3. I found this interesting. I have come from an abusive childhood and marriage. I’ve written a bit about it on my blog also. No is a very hard word to stick by, especially when you are being coerced and pressured to do things you don’t really want to do. Then you end up doing them for fear of what will happen if you don’t.


    • Thanks for stopping by and for the comment!

      I’ve written it all out here, too. I can so very much relate to what you’re saying here. The emotional toll that pressuring and coercion takes becomes debilitating which is why I started seeking out ways to cope. I went to a therapist who told me if I wanted things to change that I would have to be the one who changed. She offered the caveat that if I insisted on staying in the marriage and I decided to change that I could expect things to get worse before they got better, if they ever did get better. Boy was she right! And since I was no longer in denial about what was happening I couldn’t stick it out long enough to see if it got better.

      I hope you’re in a better place now. Because I know firsthand how crushing the weight of someone else’s world is.


      • I am. I have actually been out of that marriage for about 6 years now. I have 3 kids with that man, but rarely have to see him. My fiance is the person who showed me so much support and that everything my ex husband was doing was wrong. I knew it was wrong. I was terrified. I’ve been abused by every standard of the word. Therapy was a tough one. Especially since it was through our church. I had my pastor sit down and accuse me of cheating and taking the ex’s side. I felt so violated. I had no one to turn to. Finally, a friend of mine snuck me out and I filed for divorce. The first year was ridiculously hard. The ex tried to break in to my house several times. I even purchased a fire arm to keep my family safe. No one should have to live like that.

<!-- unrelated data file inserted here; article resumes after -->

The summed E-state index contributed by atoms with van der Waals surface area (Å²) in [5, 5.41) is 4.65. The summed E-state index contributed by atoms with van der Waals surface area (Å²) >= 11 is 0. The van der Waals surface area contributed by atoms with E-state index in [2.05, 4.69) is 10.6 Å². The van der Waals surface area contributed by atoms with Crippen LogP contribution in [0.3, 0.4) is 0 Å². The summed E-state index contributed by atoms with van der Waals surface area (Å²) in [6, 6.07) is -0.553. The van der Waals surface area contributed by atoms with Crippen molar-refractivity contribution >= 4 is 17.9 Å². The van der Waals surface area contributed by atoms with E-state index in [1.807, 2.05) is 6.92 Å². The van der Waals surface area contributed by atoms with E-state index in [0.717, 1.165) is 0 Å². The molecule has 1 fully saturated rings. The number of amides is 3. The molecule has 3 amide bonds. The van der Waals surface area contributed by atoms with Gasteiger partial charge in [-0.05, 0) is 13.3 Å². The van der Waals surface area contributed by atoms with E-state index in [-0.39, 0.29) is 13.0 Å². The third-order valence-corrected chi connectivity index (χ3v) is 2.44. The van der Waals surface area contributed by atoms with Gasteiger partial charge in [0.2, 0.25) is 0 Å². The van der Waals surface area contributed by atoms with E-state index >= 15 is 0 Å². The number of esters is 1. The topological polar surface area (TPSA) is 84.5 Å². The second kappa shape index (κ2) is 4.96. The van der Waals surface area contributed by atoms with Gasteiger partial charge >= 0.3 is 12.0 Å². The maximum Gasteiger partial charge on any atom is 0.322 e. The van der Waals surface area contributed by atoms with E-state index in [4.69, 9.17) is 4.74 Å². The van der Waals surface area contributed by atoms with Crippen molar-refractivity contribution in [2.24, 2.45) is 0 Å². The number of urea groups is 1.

Liked by 2 people

        • Oh, I’m so glad to hear that you’re out of that situation.

          I, too, was abused in every sense of the word. We went the route of church counseling as well. Pastors, in my opinion, are not equipped to deal with abusive situations because they feel they have to stick to the scriptures. It did not help that even as we were going through the counseling my ex was secretly going to the counselors to tell them I was having an affair – which was absolutely not true.

          I do not have children with my ex, though we were married for 20 years. I did have a step daughter who I protected but that’s a whole ‘nother story. I was advised by the pastor that I shouldn’t leave the marriage. It just got to the point where I was strong enough in myself that I basically said, “screw that,” and left. Because we don’t have children together we have no contact. I may have seen him two or three times since our divorce. Fortunately once I had made the decision he and I went our separate ways. The day I told him I wanted a divorce he took a shotgun and some shells and took off, threatening suicide. My friend had me pack a bag and come to her place out of fear that he would come back. I really did not know enough about abusive situations at the time to realize what a dangerous situations I was in. The most dangerous time for a victim of abuse is when they are trying to leave and the time just after. Thankfully my friend knew that.

          That was the last day we shared a house.

          Liked by 1 person

  4. No is an interesting one. Aren’t we all brought up to please people? Well women anyway, can’t speak for me.